Antifouling your boat: Everything you need to know

MBY editor Hugo Andreae explains why antifouling your boat is so important and how to do it right

Why is it so expensive?

Partly because of the cost of the raw materials. Testing procedures aren’t cheap and finally every new antifouling product has to go through a long and costly type-approval process at the Health & Safety Executive.

Is it worth paying a premium for a well-known brand of paint?

The key active ingredients are unlikely to differ but the ratios, boosters and additives, which affect things like viscosity, flow rate, coverage and erosion will vary, as will after-sales support and advice.

Comparative tests can throw up different results, depending on where and how they were performed. Lesser-known brands can perform well, but big firms like International have multiple-testing sites (pictured below) where products are continually tweaked.

International anti-foul testing

What about DIY brews that use copper granules, chilli powder and the like?

Technically, it is illegal to use any antifouling product that has not been approved by the Health & Safety Executive. However, in practice we have never heard of anyone being challenged on the matter. How well they work is another matter.

You can take it as read that chilli is a non-starter. Homebrews based on adding copper granules to conventional antifouling paints have a better chance of success and we know of several MBY readers who swear by them.

One owner recommends 250-micron copper granules mixed with International Trilux hard antifouling at a ratio of 1kg copper powder to 1-litre Trilux. It is essential to regularly mix the brew, as the copper will quickly slump out of suspension.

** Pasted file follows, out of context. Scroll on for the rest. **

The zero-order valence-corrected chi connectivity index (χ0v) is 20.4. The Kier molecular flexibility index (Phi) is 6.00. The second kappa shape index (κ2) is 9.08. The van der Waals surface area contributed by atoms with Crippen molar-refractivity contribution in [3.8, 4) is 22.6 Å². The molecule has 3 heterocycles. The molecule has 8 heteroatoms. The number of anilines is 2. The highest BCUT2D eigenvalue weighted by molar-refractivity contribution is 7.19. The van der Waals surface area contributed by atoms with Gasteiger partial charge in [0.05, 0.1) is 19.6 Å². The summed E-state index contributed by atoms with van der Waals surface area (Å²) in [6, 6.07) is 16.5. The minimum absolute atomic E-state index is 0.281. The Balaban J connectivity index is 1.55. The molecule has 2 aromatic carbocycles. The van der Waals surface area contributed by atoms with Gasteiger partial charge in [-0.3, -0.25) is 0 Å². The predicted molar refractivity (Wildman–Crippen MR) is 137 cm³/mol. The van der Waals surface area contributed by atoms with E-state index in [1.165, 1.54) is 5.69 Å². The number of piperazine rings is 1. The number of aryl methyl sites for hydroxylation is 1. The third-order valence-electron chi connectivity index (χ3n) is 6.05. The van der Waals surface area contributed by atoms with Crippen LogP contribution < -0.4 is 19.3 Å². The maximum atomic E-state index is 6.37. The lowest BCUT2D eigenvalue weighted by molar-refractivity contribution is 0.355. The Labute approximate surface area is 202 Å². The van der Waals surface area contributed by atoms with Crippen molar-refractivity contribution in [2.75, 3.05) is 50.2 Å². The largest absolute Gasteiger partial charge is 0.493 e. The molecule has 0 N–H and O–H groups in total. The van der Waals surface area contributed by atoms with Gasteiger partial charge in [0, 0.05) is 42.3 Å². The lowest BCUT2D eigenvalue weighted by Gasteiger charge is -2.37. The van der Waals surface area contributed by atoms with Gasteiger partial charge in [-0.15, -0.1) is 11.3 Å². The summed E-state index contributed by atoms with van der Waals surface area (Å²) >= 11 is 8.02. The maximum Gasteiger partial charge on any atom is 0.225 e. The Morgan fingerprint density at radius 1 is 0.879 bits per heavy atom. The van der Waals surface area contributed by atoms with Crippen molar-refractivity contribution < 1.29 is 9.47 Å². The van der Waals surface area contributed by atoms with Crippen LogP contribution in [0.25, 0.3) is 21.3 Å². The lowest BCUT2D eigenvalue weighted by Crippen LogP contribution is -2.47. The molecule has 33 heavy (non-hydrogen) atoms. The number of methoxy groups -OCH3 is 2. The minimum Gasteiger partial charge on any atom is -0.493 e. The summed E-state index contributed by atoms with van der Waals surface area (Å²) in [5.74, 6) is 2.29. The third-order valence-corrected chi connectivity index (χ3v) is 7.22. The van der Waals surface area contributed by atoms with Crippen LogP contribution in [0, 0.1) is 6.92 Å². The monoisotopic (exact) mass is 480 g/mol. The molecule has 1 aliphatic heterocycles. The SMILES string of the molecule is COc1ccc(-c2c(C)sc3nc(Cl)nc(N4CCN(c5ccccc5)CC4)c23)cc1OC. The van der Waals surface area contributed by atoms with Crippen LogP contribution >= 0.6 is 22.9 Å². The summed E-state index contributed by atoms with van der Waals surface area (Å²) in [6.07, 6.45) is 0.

Bear in mind that not only is it technically illegal to make your own antifouling but that there is also a limit to the amount of copper allowed in antifoulings, which these brews may well be exceeding.

The manufacturers and copper-based coating suppliers we spoke to were sceptical, pointing out that it may adversely affect the coverage and adhesion of the base paint and questioning whether it was the added copper or the original antifouling doing the work.

How do I know what to use?

Most of the well-known brands of paint have product guides, websites or even helplines you can turn to for advice. It is important when overpainting another product to ensure the two are compatible.

Trying to second-guess which of the dozens of products out there will work best for your circumstances is almost impossible.

It makes more sense to concentrate on doing a really good job of applying it than worrying too much about the precise make or brand of paint.

If you prepare the surface properly, paint on enough coats at the recommended thickness with extra layers in the key areas, the chances are it will do a decent job.

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